4. Dr. Dorothy Hodgkin won the Nobel Prize in Chemistry (1964). Her work was focused on biology at the _______ level.
5. The 1965 Nobel Prize in Physics was awarded to Sin-Itiro Tomonaga, Julian Schwinger and Richard P. Feynman developing quantum electrodynamics. Dr. Feynman would later publish a very popular book, read by laymen around the world, called “Surely You’re Joking, Mr. Feynman!”: Adventures of a ______Character." (hint, its a good read).
7. _________ utilizes ultrasound to accelerate or change the type of reaction taking place. It uses ultrasound radiation in the 20 kHz to 20 MHz range..
8. Three common examples of globular proteins are antibodies, enzymes and _____.
10. Jacques Cousteau, the French ______, was working on 3 underwater villages called Precontinent I, Precontinent II and Precontinent III in the 1960's. They were at different depths for underwater workers.
11. Dr. Manfred ____ won the 1967 Nobel Prize in chemistry. He was one of three recipients that year. He used sound waves to stimulate some chemical reactions to go faster. One example was dissolving salts in a specific solvent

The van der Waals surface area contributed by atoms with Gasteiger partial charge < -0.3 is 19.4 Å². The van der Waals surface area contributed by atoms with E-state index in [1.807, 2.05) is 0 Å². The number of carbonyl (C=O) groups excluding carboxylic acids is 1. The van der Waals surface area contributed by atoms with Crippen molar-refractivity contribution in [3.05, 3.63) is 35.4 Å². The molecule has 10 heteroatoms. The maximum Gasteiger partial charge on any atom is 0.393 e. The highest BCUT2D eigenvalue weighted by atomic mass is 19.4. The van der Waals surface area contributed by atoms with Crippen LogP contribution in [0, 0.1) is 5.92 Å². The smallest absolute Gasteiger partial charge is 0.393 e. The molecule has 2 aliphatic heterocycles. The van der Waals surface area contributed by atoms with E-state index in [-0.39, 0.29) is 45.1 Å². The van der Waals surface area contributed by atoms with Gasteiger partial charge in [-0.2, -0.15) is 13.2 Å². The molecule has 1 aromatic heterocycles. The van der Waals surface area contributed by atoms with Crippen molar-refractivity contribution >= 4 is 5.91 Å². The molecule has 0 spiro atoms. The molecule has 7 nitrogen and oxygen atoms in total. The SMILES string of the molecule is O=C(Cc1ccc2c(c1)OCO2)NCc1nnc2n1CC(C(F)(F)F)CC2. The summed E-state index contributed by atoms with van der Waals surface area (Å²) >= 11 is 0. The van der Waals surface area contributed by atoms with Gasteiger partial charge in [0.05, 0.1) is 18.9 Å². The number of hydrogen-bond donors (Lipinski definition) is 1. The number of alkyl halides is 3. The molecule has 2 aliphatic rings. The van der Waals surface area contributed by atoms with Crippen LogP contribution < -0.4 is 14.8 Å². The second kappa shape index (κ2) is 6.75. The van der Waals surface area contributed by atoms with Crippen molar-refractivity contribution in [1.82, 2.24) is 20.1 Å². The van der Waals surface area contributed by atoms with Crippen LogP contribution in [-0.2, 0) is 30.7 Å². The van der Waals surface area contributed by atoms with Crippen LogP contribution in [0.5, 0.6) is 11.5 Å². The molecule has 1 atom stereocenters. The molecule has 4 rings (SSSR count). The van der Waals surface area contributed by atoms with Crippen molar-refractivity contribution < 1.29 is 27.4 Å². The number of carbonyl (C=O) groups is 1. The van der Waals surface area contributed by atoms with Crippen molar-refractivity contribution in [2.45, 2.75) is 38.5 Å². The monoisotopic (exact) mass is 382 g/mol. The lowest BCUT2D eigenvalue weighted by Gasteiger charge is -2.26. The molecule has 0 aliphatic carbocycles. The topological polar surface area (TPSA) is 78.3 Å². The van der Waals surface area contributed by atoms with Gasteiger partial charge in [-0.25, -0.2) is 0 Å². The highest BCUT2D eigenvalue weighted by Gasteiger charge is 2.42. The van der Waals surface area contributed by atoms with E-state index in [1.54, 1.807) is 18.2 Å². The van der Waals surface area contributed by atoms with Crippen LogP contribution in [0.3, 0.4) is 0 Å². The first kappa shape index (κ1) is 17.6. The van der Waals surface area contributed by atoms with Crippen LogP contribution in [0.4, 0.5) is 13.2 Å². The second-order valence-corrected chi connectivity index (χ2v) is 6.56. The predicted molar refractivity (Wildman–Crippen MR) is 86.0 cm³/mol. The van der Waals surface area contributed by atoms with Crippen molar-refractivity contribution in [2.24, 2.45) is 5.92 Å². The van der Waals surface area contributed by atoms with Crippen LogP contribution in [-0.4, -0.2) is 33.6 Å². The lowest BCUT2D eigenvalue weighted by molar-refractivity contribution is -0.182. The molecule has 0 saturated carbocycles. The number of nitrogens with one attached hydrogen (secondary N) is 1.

12. The element Rf or _____ is a man made radioactive element that has chemical and physical properties similar to hafnium and zirconium.
15. Yuri ______ (USSR) was the first human in space. He circled the planet at 27,000 km/hour. It lasted less than 2 hours..
16. Mycobacterium tuberculosis is the bacterium responsible for ____ (Tb). Up until the early 1960s, Tb patients were treated for up to 24 months, with time spent in the hospital. New antibiotics in the 1960's, many are still in use today, helped reduce the time needed to treat Tb down to 3 to 6 months. Tb is one of the deadliest diseases in the history of humanity, and drug resistant Tb is now a problem. One sneeze from an infected person can infect up to two dozen people in close quarters (i.e. crowded room).
18. ______ is the study of ultrafast chemical reactions that can be studied by pulses of light that take place on the order of 10-15 seconds (a femto-second).
21. The ________-14 isotope has a half life of 5730 years. As a rule of thumb, it can not measure the age of an object that is more than 60,000 years old.
23. The 1964 __________Act, the U.S. Congress started a formal process of setting aside wilderness areas for the long term benefit of Americans.
24. The total synthesis of _______ was published in 1944 by by Dr. Robert Woodward and William Doering. _____ was a critical anti-malaria drug needed by the military fighting in the South Pacific (WW2).